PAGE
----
He does have a few things going for him; delivering hits on defenders is his specialty. The first tackler getting Vaughn down in college was a rare feat due to his vicious stiff arm, powerful truck move, and power back build. At 5’10” 214 lbs, Vaughn can run people over with ease and nearly always falls forward for extra yards as a result. 

I like that the Bucs went for a running back early in this draft, but Vaughn was not the best player available. Picking Vaughn over pro-ready talents like Zack Moss, Darrynton Evans, or even Eno Benjamin is a crime, and whatever it is Jason Licht saw in Vaughn that makes him more valuable than those 3 guys is a mystery to me. He isn’t a bad prospect by any means, I just imagine him riding the bench for a few years before starting, but the Bucs don’t have time on their side and he will need to produce right away. 

Round 5, Pick 161: Tyler Johnson, WR, Minnesota

Grade: A-

Tyler Johnson has very promising traits that could make him the next great late-round receiver. He lacks high-end speed and agility, which limits his ceiling somewhat, but he makes up for these ineptitudes with his technical prowess.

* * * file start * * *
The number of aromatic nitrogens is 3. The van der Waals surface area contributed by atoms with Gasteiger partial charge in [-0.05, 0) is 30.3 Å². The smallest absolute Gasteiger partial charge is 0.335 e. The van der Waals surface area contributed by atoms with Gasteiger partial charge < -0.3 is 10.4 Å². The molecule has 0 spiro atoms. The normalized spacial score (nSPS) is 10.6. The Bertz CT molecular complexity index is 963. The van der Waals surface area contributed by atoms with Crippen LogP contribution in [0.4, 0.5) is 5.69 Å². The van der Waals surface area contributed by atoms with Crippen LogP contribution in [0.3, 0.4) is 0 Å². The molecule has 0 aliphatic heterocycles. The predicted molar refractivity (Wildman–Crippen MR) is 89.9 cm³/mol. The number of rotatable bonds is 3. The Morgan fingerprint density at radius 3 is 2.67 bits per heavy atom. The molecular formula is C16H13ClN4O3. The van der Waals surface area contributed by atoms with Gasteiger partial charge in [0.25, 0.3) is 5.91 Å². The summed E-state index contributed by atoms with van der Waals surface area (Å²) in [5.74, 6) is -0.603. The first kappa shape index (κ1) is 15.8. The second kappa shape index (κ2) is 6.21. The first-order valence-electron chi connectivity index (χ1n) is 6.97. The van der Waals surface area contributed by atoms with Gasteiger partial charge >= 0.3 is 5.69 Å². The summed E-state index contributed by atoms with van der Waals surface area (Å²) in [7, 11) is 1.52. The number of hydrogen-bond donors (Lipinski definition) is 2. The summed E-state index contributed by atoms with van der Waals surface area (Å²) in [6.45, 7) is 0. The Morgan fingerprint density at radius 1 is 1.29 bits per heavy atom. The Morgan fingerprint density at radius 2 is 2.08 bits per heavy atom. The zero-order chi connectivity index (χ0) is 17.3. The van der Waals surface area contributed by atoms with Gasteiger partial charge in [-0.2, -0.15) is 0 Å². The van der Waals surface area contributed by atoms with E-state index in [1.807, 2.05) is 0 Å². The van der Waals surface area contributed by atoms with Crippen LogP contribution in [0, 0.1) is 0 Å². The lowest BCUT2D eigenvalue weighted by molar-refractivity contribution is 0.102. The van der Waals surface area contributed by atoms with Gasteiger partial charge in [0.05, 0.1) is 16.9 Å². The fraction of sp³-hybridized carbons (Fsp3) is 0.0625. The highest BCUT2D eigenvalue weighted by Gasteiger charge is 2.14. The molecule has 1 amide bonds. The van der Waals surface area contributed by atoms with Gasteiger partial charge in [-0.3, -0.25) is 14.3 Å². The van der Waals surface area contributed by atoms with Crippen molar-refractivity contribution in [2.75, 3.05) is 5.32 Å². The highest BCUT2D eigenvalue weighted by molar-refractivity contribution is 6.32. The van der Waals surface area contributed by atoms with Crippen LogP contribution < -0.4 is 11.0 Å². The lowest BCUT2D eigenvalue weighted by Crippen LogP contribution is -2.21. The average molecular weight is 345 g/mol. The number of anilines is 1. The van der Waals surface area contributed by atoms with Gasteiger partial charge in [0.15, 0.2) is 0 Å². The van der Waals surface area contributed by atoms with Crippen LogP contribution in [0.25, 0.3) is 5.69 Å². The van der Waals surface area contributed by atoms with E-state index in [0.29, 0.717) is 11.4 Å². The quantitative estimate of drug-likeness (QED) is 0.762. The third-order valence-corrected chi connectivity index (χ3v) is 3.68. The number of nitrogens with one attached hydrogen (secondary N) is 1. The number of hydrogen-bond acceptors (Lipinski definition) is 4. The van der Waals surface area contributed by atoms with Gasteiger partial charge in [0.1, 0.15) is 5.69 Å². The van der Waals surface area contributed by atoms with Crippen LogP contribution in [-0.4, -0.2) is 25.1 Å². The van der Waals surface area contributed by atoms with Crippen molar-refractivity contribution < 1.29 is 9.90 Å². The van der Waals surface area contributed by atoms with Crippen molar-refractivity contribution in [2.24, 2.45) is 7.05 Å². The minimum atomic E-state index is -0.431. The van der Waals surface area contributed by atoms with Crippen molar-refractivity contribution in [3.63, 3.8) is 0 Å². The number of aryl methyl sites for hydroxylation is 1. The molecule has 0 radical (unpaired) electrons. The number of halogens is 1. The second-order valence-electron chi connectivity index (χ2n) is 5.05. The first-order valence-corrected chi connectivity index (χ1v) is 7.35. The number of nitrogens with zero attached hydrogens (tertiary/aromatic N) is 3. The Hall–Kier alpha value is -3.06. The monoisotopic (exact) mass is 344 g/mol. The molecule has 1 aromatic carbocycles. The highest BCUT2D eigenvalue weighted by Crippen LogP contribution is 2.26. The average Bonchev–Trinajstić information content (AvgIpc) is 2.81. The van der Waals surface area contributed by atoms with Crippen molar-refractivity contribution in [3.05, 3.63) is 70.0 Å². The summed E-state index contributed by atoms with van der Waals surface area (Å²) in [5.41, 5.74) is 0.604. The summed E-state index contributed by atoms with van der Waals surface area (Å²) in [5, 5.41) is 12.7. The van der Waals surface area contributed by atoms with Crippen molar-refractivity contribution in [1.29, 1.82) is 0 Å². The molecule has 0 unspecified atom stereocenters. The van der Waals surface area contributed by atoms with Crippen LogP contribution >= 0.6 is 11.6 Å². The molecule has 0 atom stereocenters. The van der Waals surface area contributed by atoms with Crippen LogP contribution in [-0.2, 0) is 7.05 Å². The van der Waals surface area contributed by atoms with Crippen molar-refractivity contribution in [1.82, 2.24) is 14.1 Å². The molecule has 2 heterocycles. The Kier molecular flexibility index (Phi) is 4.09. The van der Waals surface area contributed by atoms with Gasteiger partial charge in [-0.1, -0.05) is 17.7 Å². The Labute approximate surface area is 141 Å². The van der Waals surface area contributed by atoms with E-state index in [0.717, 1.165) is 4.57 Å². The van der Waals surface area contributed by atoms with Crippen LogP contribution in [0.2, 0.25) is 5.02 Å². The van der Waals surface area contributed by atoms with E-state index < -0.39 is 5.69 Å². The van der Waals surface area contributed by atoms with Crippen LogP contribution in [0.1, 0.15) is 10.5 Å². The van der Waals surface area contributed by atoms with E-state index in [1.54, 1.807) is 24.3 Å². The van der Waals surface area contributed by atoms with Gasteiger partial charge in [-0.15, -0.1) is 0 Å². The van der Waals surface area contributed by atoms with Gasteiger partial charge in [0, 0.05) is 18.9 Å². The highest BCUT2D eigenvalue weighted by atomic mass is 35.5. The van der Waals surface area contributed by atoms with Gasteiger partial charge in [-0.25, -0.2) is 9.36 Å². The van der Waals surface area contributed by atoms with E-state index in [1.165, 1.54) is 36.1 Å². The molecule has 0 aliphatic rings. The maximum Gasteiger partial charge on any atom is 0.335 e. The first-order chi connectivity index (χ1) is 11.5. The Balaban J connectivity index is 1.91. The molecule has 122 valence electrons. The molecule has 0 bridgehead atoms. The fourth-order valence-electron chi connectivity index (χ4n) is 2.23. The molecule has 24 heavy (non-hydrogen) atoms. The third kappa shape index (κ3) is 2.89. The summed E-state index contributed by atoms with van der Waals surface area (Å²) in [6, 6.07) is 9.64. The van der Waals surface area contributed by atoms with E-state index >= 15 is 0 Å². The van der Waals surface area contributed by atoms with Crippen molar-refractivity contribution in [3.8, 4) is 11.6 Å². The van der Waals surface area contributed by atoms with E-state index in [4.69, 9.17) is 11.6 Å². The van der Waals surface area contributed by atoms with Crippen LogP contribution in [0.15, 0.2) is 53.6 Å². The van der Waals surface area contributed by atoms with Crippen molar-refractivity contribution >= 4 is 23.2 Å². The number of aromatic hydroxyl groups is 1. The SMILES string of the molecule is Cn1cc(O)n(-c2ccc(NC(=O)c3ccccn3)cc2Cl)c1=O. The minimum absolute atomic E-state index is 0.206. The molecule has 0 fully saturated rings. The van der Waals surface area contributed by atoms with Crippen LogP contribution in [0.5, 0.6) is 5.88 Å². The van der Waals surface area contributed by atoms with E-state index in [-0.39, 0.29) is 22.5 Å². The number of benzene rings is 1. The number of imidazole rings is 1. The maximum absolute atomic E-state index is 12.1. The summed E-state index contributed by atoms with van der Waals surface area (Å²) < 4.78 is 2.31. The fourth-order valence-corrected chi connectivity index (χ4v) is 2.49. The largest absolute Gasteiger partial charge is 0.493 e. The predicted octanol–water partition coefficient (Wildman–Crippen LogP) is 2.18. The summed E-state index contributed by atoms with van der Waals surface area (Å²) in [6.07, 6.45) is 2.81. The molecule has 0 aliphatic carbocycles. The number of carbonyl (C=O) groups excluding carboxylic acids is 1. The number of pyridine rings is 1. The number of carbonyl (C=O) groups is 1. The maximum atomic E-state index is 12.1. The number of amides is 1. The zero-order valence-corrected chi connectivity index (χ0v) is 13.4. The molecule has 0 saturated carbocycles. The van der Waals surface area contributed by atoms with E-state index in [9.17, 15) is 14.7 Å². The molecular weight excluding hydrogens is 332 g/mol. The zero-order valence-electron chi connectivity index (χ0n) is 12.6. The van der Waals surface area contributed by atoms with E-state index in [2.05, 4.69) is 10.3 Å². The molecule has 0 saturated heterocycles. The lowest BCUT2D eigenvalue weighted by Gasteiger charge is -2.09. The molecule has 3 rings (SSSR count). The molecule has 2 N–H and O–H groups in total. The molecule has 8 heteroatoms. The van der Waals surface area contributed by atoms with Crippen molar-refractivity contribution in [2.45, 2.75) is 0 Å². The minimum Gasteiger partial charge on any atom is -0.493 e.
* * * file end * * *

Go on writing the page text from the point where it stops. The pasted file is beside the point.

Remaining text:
There is not a single route in an NFL playbook that this guy can’t run. He can get open at any level of the field, even on the deep ball, despite the fact that he can’t blow by defenders. He can line up in the slot or on the outside, which will be valuable due to Chris Godwin’s versatility and ability to do the same. The Bucs wanted one more weapon for Tom Brady in the passing game, and they got one in Tyler Johnson.

He may have a difficult time acclimating to the speed and physicality of NFL football due to his sub-par athleticism, but that’s the kind of value you get in the 5th round. With his route-running ability and 6’1” 206 lb frame, Johnson can be an instant starter and could eventually become a Davante Adams-type star.

Round 6, Pick 194: Khalil Davis, DT, Nebraska

Grade: C+

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Khalil Davis is an intriguing prospect, but I don’t think he will do much for the Bucs. Davis will be a backup to Vita Vea, who has a limited injury history and started all 16 games last season. The Bucs’ depth at DT is slim, but I think theyshould have spent this pick on someone that could be of use rather than just filling out the depth chart. 

Davis is undersized for an interior lineman at 6’1”, and his small wingspan won’t do him any favors either. Davis depends on his quickness and speed on the inside to make tackles and shed blocks. A 4.75 40-yard dash at the combine and 32 reps on the bench are both outstanding for his size and position. Nevertheless, Davis can’t just rely on speed at the next level and will have trouble with his size.